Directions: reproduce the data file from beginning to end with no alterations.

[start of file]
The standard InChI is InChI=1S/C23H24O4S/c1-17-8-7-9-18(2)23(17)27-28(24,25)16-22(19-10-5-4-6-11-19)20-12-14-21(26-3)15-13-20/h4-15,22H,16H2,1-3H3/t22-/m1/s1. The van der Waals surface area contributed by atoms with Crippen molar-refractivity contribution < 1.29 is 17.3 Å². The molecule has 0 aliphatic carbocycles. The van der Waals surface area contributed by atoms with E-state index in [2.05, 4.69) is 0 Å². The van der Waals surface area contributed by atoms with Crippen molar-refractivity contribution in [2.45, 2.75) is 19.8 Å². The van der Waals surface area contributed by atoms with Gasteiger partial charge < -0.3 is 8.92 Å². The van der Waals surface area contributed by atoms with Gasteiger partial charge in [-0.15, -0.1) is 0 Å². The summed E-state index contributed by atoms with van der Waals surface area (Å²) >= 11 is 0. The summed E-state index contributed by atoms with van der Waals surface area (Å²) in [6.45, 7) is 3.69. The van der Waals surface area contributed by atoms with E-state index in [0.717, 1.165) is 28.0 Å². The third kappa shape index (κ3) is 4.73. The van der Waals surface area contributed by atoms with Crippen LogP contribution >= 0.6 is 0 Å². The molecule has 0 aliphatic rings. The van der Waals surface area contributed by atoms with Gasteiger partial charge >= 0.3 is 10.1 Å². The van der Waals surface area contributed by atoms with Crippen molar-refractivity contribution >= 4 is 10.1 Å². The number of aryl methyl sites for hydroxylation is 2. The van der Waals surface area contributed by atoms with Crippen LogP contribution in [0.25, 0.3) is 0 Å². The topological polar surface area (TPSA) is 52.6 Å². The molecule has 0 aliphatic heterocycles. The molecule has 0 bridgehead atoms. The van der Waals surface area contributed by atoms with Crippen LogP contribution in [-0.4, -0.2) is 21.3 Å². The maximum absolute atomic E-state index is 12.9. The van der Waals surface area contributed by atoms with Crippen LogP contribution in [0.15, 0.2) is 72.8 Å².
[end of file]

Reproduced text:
The standard InChI is InChI=1S/C23H24O4S/c1-17-8-7-9-18(2)23(17)27-28(24,25)16-22(19-10-5-4-6-11-19)20-12-14-21(26-3)15-13-20/h4-15,22H,16H2,1-3H3/t22-/m1/s1. The van der Waals surface area contributed by atoms with Crippen molar-refractivity contribution < 1.29 is 17.3 Å². The molecule has 0 aliphatic carbocycles. The van der Waals surface area contributed by atoms with E-state index in [2.05, 4.69) is 0 Å². The van der Waals surface area contributed by atoms with Crippen molar-refractivity contribution in [2.45, 2.75) is 19.8 Å². The van der Waals surface area contributed by atoms with Gasteiger partial charge < -0.3 is 8.92 Å². The van der Waals surface area contributed by atoms with Gasteiger partial charge in [-0.15, -0.1) is 0 Å². The summed E-state index contributed by atoms with van der Waals surface area (Å²) >= 11 is 0. The summed E-state index contributed by atoms with van der Waals surface area (Å²) in [6.45, 7) is 3.69. The van der Waals surface area contributed by atoms with E-state index in [0.717, 1.165) is 28.0 Å². The third kappa shape index (κ3) is 4.73. The van der Waals surface area contributed by atoms with Crippen LogP contribution >= 0.6 is 0 Å². The molecule has 0 aliphatic rings. The van der Waals surface area contributed by atoms with Gasteiger partial charge >= 0.3 is 10.1 Å². The van der Waals surface area contributed by atoms with Crippen molar-refractivity contribution >= 4 is 10.1 Å². The number of aryl methyl sites for hydroxylation is 2. The van der Waals surface area contributed by atoms with Crippen LogP contribution in [0.25, 0.3) is 0 Å². The topological polar surface area (TPSA) is 52.6 Å². The molecule has 0 aliphatic heterocycles. The molecule has 0 bridgehead atoms. The van der Waals surface area contributed by atoms with Crippen LogP contribution in [-0.4, -0.2) is 21.3 Å². The maximum absolute atomic E-state index is 12.9. The van der Waals surface area contributed by atoms with Crippen LogP contribution in [0.15, 0.2) is 72.8 Å².